India, Iran, and Afghanistan have finalized the parameters of a trilateral agreement known as the Chabahar Agreement, which will allow India access to Afghanistan via the strategically located Iranian port of Chabahar, which sits on the Gulf of Oman. The Chabahar route to Afghanistan will allow Indian goods to reach Afghanistan without having to first bypass Pakistan, which has a limited trade relationship with New Delhi due to diplomatic tensions and a territorial dispute between the two countries.
The finalization of the Chabahar agreement comes after a visit to Iran by an Indian diplomatic delegation led by Foreign Minister Sushma Swaraj. Swaraj arrived in Iran on Saturday, her first visit to the country as India’s external affairs minister. In Iran, she met with her Iranian counterpart, Javad Zarif, the Iranian president, Hassan Rouhani, and Iran’s supreme leader, Ayatollah Ali Khamenei. Swaraj additionally addressed members of Tehran’s Indian community at an Indian school and a Sikh Gurudwara.
According to India’s Ministry of External Affairs, the agreement will “significantly enhance utilisation of Chabahar Port, contribute to economic growth of Afghanistan and facilitate better regional connectivity, including between India and connections to Afghanistan and central Asia.”
It added that the agreement “will be a strategic bulwark for greater flow of people and goods among the three countries, as well as in the region.”
Swaraj and Zarif additionally discussed an accompanying project: the railway link along the Chabahar-Zahedan-Mashhad route, connecting the Iranian port with the Iranian cities of Zahedan and Masshhad, along the country’s eastern border. The completed railway will extend 1,380 kilometers. The Economic Times, citing Indian foreign ministry spokesperson Vikas Swarup, notes that India will “supply $400 million of steel rails” for the railway link.
Indian Prime Minister Narendra Modi is slated to visit Iran later this year. The final signing of the Chabahar agreement will likely occur during his state visit.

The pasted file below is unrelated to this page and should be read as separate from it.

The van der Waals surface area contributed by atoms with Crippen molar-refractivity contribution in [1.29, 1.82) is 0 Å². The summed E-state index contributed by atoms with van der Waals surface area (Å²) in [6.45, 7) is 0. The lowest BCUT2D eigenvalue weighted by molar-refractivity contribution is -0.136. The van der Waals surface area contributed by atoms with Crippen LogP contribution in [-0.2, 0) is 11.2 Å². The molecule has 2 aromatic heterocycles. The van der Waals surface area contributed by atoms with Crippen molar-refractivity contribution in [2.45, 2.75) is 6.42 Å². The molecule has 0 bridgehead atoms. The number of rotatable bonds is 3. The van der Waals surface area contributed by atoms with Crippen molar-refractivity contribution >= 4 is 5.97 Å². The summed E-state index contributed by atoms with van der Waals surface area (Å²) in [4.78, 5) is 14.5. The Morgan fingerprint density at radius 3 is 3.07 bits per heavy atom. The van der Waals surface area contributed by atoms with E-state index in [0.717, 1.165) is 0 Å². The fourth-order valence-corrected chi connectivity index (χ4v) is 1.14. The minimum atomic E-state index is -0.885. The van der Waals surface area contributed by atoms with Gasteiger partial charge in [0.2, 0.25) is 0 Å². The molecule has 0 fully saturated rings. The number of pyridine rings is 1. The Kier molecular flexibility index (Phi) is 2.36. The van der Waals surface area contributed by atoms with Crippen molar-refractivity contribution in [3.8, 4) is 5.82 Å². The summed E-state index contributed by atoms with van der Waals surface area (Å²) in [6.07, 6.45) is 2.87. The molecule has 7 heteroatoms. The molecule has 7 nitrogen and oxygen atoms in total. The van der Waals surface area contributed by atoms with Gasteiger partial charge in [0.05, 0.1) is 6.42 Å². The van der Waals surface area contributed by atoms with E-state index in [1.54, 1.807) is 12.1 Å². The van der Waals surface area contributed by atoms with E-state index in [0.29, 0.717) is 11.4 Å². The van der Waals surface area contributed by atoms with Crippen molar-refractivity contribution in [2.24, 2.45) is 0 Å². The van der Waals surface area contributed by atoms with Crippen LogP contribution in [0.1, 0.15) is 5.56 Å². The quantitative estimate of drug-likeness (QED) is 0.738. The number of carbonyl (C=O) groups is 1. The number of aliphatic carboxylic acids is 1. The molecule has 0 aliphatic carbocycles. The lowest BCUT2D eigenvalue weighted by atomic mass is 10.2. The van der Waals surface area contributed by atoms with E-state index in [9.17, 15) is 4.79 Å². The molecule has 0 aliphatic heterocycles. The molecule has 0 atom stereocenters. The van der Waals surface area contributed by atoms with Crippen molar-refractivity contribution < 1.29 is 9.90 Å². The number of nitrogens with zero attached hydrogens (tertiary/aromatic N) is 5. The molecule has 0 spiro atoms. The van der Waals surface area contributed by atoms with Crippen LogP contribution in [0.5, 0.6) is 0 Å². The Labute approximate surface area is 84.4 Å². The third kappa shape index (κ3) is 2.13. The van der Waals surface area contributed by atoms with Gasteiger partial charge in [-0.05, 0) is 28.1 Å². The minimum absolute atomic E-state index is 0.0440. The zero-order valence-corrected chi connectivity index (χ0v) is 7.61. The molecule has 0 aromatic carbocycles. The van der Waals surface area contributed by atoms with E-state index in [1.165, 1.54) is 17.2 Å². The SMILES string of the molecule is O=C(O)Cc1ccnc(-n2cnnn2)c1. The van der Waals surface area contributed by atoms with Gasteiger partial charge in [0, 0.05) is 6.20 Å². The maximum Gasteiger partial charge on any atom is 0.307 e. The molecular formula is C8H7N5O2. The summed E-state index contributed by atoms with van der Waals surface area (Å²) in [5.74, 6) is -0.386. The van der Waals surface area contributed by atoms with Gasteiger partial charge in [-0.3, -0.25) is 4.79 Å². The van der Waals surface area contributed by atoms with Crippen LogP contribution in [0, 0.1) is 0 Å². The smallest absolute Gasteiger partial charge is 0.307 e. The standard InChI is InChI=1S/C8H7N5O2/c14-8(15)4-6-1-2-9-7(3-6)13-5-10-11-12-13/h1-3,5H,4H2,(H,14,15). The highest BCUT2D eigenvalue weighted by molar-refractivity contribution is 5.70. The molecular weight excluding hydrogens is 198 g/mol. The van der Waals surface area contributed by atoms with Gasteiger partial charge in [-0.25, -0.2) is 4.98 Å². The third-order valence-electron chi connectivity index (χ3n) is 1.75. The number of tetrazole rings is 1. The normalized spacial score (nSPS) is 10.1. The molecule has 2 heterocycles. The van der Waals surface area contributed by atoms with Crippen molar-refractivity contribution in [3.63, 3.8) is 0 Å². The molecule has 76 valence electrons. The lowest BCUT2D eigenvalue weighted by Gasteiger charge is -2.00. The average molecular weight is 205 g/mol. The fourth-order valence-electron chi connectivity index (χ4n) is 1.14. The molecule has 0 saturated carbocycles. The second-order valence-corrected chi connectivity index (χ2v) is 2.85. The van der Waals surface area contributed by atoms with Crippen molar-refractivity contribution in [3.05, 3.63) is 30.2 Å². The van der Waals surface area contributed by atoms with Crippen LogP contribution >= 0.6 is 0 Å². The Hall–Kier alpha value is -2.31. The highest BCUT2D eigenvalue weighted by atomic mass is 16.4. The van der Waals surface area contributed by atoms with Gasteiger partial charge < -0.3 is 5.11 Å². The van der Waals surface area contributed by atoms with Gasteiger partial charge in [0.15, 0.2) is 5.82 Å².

Over a Decade in the Making
India and Iran had first broached the idea of Indian access to Chabahar in 2003, when they agreed to jointly develop the port. In part due to increased Western sanctions against Iran over its nuclear program and India’s rapprochement with the United States following the landmark 2005 framework between the two countries, the development of Chabahar stagnated on the India-Iran agenda.
Last year, in May 2015, two months before world powers and Iran announced the Joint Comprehensive Plan of Action on Iran’s nuclear program, Indian Transportation Minister Nitin Gadkari visited Iran to sign a memorandum of understanding on Chabahar. Last week, ahead of Swaraj’s visit to Iran, representatives from Iran, Afghanistan, and India met in New Delhi to finalize a draft of the Chabahar agreement.
The finalization of the Chabahar agreement is not only an important development in the India-Iran relationship, but it also shows that New Delhi is serious on delivering on its commitments in Afghanistan. In December 2015, when Indian Prime Minister Narendra Modi visited Afghanistan, he and Afghan President Ashraf Ghani discussed Chabahar and urged a conclusion of a final agreement.
The increase in connectivity afforded by the port could allow Afghan exports cheaper access to markets in India. Currently, an overwhelming amount of Afghan manufactured goods travel through Karachi, Pakistan. In February 2016, Afghan officials said that Afghan exports through Karachi had declined 40 percent amid political tensions between Kabul and Islamabad.